Students pitch business ideas at ninth annual Ole Cup
At the ninth annual Ole Cup, a panel of entrepreneurial alumni judged nine different business pitches presented by St. Olaf College students and awarded thousands of dollars in prize money.
The Ole Cup was conceived by the late Brad Cleveland ’82, CEO of Proto Labs, who wanted St. Olaf students to realize how much fun it can be to be an entrepreneur. Hosted each year by the St. Olaf Piper Center for Vocation and Career, the entrepreneurial competition has helped launch successful businesses like JonnyPops, Red Foods, Teranga Strings, and the Ole Thrift Shop.
This year marked the first in-person Ole Cup since 2019, but the event retained the technology utilized during the pandemic so that two judges and one student presenter were able to participate virtually from locations across the globe.
This year’s alumni judges included Paul Ekholm ’76, Matt Schneider ’99, Mark Skeba ’05, Tina Rexing ’95, and Anthony Valiulis ’19.
Jordan Oberholtzer ’24 won the first place prize of $10,000 for his live-from-Italy pitch on Whiskey Woods, a custom drink glass smoking kit that allows consumers to easily smoke their liquors and cocktails. Judges said Oberholtzer’s proof of concept and business strategy as to how to make a profit were defining factors in awarding him the first place title. Oberholzer was the first venture to pitch virtually in an in-person Ole Cup while studying abroad.
“This is the way I first saw a whiskey glass smoked, done by my grandfather,” Oberholtzer says. “I saw this over 10 years ago and when my uncle told me there was a gap in the market for these products, I knew this was something I could pursue. It’s very exciting for me to be able to make a product that shows the world the way my grandpa smoked a glass.”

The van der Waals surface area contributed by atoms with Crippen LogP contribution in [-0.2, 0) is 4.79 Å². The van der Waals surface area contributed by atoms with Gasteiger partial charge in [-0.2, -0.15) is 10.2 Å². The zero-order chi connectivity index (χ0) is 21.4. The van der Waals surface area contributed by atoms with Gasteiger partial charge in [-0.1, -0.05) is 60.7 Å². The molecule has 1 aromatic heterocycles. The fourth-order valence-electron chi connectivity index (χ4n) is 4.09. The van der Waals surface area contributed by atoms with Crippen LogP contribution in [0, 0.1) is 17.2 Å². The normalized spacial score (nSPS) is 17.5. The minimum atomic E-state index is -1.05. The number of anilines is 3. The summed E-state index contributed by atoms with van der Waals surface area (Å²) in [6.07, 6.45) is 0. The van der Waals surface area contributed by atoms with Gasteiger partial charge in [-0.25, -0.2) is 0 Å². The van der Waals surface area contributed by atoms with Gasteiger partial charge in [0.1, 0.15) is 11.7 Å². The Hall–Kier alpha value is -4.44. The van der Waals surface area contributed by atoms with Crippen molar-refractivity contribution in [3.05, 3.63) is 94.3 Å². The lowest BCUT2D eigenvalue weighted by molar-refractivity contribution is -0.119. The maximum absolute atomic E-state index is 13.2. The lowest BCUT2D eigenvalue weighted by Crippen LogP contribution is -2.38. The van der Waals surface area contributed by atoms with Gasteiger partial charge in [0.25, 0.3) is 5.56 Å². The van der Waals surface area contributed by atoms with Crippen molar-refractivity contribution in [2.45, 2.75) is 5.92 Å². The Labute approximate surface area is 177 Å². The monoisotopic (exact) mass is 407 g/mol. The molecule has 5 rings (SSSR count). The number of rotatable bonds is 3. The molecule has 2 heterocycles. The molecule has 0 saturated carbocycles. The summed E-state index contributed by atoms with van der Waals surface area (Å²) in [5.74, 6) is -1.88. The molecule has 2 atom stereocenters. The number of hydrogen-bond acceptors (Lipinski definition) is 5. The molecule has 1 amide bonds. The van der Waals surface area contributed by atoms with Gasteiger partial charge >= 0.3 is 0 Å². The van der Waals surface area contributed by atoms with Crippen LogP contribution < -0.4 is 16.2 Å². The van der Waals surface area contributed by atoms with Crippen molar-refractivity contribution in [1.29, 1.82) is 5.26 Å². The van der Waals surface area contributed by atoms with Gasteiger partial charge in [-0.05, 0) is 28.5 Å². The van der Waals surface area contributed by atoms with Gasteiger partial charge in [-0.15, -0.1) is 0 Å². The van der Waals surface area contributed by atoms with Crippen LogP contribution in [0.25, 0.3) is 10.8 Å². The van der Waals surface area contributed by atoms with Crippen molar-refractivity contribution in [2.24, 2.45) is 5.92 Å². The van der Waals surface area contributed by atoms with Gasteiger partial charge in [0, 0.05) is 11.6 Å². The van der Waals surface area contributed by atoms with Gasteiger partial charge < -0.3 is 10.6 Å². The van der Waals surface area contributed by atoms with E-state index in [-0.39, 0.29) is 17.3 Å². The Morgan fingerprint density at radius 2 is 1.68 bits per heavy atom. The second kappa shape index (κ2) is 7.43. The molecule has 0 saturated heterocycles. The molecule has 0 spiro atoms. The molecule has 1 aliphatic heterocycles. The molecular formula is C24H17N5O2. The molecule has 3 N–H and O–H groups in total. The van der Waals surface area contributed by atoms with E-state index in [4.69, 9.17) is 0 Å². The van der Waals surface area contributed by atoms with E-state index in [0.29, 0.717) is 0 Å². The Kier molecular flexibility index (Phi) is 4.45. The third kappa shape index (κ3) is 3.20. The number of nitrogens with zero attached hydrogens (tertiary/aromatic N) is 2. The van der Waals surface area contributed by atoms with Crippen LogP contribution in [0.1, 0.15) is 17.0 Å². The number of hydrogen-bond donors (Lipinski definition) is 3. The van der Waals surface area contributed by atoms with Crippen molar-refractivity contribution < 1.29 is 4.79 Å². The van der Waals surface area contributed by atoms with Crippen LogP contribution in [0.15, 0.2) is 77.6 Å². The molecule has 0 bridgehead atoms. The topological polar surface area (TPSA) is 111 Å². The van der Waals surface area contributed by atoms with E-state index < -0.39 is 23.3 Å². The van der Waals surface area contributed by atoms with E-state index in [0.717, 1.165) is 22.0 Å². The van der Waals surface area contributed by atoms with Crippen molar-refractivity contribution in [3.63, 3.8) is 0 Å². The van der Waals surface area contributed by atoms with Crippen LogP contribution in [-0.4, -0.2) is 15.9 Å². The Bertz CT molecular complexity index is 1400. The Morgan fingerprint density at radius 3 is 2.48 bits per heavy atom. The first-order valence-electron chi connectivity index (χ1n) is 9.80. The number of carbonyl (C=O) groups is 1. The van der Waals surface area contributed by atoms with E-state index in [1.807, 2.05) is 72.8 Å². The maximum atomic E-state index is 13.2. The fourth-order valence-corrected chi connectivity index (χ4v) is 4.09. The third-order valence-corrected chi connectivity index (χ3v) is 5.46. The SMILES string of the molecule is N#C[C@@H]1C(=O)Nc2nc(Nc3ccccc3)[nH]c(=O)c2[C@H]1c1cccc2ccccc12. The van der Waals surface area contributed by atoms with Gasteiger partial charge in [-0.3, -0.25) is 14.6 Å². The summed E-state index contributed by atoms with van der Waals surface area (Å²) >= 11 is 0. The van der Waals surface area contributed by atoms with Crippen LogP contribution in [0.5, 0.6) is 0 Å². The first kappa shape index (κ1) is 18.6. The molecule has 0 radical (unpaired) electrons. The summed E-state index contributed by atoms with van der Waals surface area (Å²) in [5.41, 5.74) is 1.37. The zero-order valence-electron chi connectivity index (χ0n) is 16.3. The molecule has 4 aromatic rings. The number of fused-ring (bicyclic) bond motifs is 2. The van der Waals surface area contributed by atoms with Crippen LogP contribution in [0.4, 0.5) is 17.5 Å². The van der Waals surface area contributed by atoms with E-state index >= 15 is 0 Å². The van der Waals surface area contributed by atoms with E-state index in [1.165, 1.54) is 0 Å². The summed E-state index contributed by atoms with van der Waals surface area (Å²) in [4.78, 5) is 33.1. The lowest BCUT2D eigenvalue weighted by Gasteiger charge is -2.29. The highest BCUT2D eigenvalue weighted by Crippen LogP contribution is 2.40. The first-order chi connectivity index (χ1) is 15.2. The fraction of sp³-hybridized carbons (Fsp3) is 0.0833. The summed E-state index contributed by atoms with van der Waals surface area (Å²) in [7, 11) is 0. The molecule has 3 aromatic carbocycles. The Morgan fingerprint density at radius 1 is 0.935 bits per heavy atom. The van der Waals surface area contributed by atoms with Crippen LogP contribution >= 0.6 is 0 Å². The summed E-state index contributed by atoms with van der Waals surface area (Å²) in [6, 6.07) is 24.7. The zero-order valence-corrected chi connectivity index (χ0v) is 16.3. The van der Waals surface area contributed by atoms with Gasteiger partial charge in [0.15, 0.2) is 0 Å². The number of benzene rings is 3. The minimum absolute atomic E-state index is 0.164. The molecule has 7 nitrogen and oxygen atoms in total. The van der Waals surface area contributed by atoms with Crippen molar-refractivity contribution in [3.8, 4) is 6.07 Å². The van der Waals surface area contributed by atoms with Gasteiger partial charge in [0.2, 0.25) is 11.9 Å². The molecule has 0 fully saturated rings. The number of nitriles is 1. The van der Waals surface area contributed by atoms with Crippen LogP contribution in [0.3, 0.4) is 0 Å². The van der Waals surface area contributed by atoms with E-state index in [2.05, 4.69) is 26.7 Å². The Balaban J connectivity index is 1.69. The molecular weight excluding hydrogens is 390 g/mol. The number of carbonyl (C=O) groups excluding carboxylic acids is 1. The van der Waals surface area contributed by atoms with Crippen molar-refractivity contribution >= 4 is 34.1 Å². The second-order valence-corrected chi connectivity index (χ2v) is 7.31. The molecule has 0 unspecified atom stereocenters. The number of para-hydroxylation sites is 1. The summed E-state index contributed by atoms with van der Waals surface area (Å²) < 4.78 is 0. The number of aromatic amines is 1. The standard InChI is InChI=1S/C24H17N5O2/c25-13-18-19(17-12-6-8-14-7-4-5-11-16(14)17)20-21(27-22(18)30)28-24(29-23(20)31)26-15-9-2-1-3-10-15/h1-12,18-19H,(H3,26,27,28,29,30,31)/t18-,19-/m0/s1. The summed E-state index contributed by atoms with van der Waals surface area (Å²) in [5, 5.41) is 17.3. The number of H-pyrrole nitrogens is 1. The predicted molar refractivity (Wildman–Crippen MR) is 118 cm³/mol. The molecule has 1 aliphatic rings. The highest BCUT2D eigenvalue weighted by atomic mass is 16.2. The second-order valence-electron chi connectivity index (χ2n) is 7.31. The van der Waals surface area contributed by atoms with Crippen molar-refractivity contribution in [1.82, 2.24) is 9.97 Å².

The second place prize of $5,000 went to support Psync.AI — a virtual platform designed to help therapists and their clients monitor treatment progress with the help of AI technology — presented by Abdou Ghanim ’23 and Saji Nammari ’23. Their pitch ended with a powerful call to action, “imagine a world where no one gives up on the care they need.”
An additional $5,000 Social Impact Prize was awarded to Aidan Lloyd ’24 and Giovanni Green ’23 for The Shop 1500, an extension to the already existing pop-up barbershop that will provide the on-campus haircut service tailored toward BIPOC students with a permanent location and updated equipment.
Gevorg Margaryan ’26 and David Yang ’26 earned the third place position and $3,000 for their pitch of Cord, a college-oriented ride-sharing platform.
In addition to receiving Piper Center feedback on individual business plans and support in connecting with relevant St. Olaf alumni, students were able to listen to keynote speaker Jazz Hampton, the CEO of TurnSignl, a tech company that provides drivers with the guidance of an attorney after being pulled over.
Oberholtzer will now move onto the semi-final round of the Minnesota Cup student division where the winner is awarded $30,000, and can compete for the Minnesota Cup Grand Prize of $50,000.